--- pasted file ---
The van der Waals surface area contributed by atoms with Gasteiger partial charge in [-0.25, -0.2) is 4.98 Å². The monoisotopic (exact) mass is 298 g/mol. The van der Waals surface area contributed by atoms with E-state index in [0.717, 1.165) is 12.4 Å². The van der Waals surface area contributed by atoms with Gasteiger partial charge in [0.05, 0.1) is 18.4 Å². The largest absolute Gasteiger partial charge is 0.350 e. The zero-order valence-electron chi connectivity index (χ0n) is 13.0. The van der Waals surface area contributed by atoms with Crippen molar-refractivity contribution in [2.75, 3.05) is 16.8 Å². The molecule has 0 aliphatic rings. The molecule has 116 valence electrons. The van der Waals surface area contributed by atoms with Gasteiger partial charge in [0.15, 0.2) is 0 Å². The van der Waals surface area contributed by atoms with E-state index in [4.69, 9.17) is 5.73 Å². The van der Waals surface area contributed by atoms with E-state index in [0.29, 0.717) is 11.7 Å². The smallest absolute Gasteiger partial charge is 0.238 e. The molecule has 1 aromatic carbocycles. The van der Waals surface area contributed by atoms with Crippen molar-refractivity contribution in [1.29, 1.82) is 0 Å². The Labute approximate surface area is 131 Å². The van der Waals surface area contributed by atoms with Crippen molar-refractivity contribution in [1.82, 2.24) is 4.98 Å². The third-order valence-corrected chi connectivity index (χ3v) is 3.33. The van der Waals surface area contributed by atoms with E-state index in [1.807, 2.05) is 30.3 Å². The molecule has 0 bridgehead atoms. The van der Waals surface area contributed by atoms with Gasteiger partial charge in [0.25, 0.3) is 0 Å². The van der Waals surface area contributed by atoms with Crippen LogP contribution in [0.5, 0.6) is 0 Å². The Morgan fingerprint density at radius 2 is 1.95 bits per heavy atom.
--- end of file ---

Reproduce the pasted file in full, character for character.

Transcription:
The van der Waals surface area contributed by atoms with Gasteiger partial charge in [-0.25, -0.2) is 4.98 Å². The monoisotopic (exact) mass is 298 g/mol. The van der Waals surface area contributed by atoms with E-state index in [0.717, 1.165) is 12.4 Å². The van der Waals surface area contributed by atoms with Gasteiger partial charge in [0.05, 0.1) is 18.4 Å². The largest absolute Gasteiger partial charge is 0.350 e. The zero-order valence-electron chi connectivity index (χ0n) is 13.0. The van der Waals surface area contributed by atoms with Crippen molar-refractivity contribution in [2.75, 3.05) is 16.8 Å². The molecule has 0 aliphatic rings. The molecule has 116 valence electrons. The van der Waals surface area contributed by atoms with Gasteiger partial charge in [0.15, 0.2) is 0 Å². The van der Waals surface area contributed by atoms with E-state index in [4.69, 9.17) is 5.73 Å². The van der Waals surface area contributed by atoms with E-state index in [0.29, 0.717) is 11.7 Å². The smallest absolute Gasteiger partial charge is 0.238 e. The molecule has 1 aromatic carbocycles. The van der Waals surface area contributed by atoms with Crippen molar-refractivity contribution in [1.29, 1.82) is 0 Å². The Labute approximate surface area is 131 Å². The van der Waals surface area contributed by atoms with Crippen molar-refractivity contribution in [1.82, 2.24) is 4.98 Å². The third-order valence-corrected chi connectivity index (χ3v) is 3.33. The van der Waals surface area contributed by atoms with E-state index in [1.807, 2.05) is 30.3 Å². The molecule has 0 bridgehead atoms. The van der Waals surface area contributed by atoms with Gasteiger partial charge in [0.25, 0.3) is 0 Å². The van der Waals surface area contributed by atoms with Crippen LogP contribution in [0.5, 0.6) is 0 Å². The Morgan fingerprint density at radius 2 is 1.95 bits per heavy atom.